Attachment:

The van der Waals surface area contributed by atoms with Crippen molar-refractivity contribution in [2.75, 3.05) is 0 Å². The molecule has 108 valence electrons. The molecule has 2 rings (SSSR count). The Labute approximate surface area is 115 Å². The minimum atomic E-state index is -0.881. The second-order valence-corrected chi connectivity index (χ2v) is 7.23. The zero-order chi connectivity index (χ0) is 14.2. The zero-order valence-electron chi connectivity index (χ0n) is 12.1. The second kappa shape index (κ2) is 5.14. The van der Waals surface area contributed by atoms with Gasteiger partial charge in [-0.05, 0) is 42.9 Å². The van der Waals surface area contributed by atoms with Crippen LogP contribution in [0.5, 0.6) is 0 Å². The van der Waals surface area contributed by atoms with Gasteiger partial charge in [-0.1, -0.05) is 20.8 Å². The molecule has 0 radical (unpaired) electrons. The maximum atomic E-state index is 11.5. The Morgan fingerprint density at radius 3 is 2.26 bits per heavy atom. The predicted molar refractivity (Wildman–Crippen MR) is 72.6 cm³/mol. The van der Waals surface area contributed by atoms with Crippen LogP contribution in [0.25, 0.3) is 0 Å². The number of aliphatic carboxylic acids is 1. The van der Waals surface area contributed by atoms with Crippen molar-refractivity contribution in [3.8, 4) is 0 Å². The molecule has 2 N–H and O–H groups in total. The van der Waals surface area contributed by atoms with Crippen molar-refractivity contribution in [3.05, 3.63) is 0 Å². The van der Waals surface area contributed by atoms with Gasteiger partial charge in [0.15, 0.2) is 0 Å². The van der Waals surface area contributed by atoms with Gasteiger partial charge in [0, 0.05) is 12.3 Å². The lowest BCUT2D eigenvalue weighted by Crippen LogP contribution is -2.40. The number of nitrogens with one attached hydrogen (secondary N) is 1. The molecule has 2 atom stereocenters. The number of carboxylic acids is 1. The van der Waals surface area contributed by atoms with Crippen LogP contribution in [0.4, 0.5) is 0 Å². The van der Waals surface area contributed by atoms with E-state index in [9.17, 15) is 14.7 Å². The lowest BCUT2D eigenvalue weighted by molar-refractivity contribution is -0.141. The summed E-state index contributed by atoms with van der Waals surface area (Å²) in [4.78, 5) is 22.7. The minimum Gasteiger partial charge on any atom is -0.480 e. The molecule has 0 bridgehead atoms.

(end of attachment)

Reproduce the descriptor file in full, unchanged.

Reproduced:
The van der Waals surface area contributed by atoms with Crippen molar-refractivity contribution in [2.75, 3.05) is 0 Å². The molecule has 108 valence electrons. The molecule has 2 rings (SSSR count). The Labute approximate surface area is 115 Å². The minimum atomic E-state index is -0.881. The second-order valence-corrected chi connectivity index (χ2v) is 7.23. The zero-order chi connectivity index (χ0) is 14.2. The zero-order valence-electron chi connectivity index (χ0n) is 12.1. The second kappa shape index (κ2) is 5.14. The van der Waals surface area contributed by atoms with Gasteiger partial charge in [-0.05, 0) is 42.9 Å². The van der Waals surface area contributed by atoms with Crippen LogP contribution in [0.5, 0.6) is 0 Å². The van der Waals surface area contributed by atoms with Gasteiger partial charge in [-0.1, -0.05) is 20.8 Å². The molecule has 0 radical (unpaired) electrons. The maximum atomic E-state index is 11.5. The Morgan fingerprint density at radius 3 is 2.26 bits per heavy atom. The predicted molar refractivity (Wildman–Crippen MR) is 72.6 cm³/mol. The van der Waals surface area contributed by atoms with Crippen LogP contribution in [0.25, 0.3) is 0 Å². The number of aliphatic carboxylic acids is 1. The van der Waals surface area contributed by atoms with Crippen molar-refractivity contribution in [3.8, 4) is 0 Å². The molecule has 2 N–H and O–H groups in total. The van der Waals surface area contributed by atoms with Crippen molar-refractivity contribution in [3.05, 3.63) is 0 Å². The van der Waals surface area contributed by atoms with Gasteiger partial charge in [0.15, 0.2) is 0 Å². The van der Waals surface area contributed by atoms with Gasteiger partial charge in [0, 0.05) is 12.3 Å². The lowest BCUT2D eigenvalue weighted by Crippen LogP contribution is -2.40. The number of nitrogens with one attached hydrogen (secondary N) is 1. The molecule has 2 atom stereocenters. The number of carboxylic acids is 1. The van der Waals surface area contributed by atoms with Crippen LogP contribution in [0.4, 0.5) is 0 Å². The van der Waals surface area contributed by atoms with E-state index in [9.17, 15) is 14.7 Å². The lowest BCUT2D eigenvalue weighted by molar-refractivity contribution is -0.141. The summed E-state index contributed by atoms with van der Waals surface area (Å²) in [4.78, 5) is 22.7. The minimum Gasteiger partial charge on any atom is -0.480 e. The molecule has 0 bridgehead atoms.